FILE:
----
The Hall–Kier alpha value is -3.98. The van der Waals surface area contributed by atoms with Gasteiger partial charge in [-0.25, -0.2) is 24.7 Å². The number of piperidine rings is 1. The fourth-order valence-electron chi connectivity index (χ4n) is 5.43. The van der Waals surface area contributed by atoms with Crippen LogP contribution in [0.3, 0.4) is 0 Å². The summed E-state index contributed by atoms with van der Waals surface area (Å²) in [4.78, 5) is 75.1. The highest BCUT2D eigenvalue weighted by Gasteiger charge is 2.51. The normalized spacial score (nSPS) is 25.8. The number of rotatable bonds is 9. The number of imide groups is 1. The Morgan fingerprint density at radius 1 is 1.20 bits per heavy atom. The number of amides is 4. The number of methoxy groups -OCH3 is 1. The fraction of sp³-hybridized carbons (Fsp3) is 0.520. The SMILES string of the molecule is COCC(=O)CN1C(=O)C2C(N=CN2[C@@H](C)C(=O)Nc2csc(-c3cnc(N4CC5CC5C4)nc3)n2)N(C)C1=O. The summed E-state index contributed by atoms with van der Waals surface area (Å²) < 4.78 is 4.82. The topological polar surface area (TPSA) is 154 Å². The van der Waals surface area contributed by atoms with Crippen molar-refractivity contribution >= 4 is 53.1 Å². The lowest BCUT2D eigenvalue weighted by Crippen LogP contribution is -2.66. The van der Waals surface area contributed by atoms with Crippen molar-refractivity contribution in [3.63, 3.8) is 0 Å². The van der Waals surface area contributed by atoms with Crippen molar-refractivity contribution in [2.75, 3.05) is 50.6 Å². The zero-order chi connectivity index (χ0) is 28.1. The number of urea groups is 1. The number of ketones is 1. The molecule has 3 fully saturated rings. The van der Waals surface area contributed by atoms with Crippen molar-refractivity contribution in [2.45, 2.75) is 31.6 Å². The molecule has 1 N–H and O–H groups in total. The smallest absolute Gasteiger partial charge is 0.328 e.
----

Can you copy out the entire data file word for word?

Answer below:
The Hall–Kier alpha value is -3.98. The van der Waals surface area contributed by atoms with Gasteiger partial charge in [-0.25, -0.2) is 24.7 Å². The number of piperidine rings is 1. The fourth-order valence-electron chi connectivity index (χ4n) is 5.43. The van der Waals surface area contributed by atoms with Crippen LogP contribution in [0.3, 0.4) is 0 Å². The summed E-state index contributed by atoms with van der Waals surface area (Å²) in [4.78, 5) is 75.1. The highest BCUT2D eigenvalue weighted by Gasteiger charge is 2.51. The normalized spacial score (nSPS) is 25.8. The number of rotatable bonds is 9. The number of imide groups is 1. The Morgan fingerprint density at radius 1 is 1.20 bits per heavy atom. The number of amides is 4. The number of methoxy groups -OCH3 is 1. The fraction of sp³-hybridized carbons (Fsp3) is 0.520. The SMILES string of the molecule is COCC(=O)CN1C(=O)C2C(N=CN2[C@@H](C)C(=O)Nc2csc(-c3cnc(N4CC5CC5C4)nc3)n2)N(C)C1=O. The summed E-state index contributed by atoms with van der Waals surface area (Å²) < 4.78 is 4.82. The topological polar surface area (TPSA) is 154 Å². The van der Waals surface area contributed by atoms with Crippen molar-refractivity contribution >= 4 is 53.1 Å². The lowest BCUT2D eigenvalue weighted by Crippen LogP contribution is -2.66. The van der Waals surface area contributed by atoms with Crippen molar-refractivity contribution in [3.63, 3.8) is 0 Å². The van der Waals surface area contributed by atoms with Crippen molar-refractivity contribution in [2.75, 3.05) is 50.6 Å². The zero-order chi connectivity index (χ0) is 28.1. The number of urea groups is 1. The number of ketones is 1. The molecule has 3 fully saturated rings. The van der Waals surface area contributed by atoms with Crippen molar-refractivity contribution in [2.45, 2.75) is 31.6 Å². The molecule has 1 N–H and O–H groups in total. The smallest absolute Gasteiger partial charge is 0.328 e.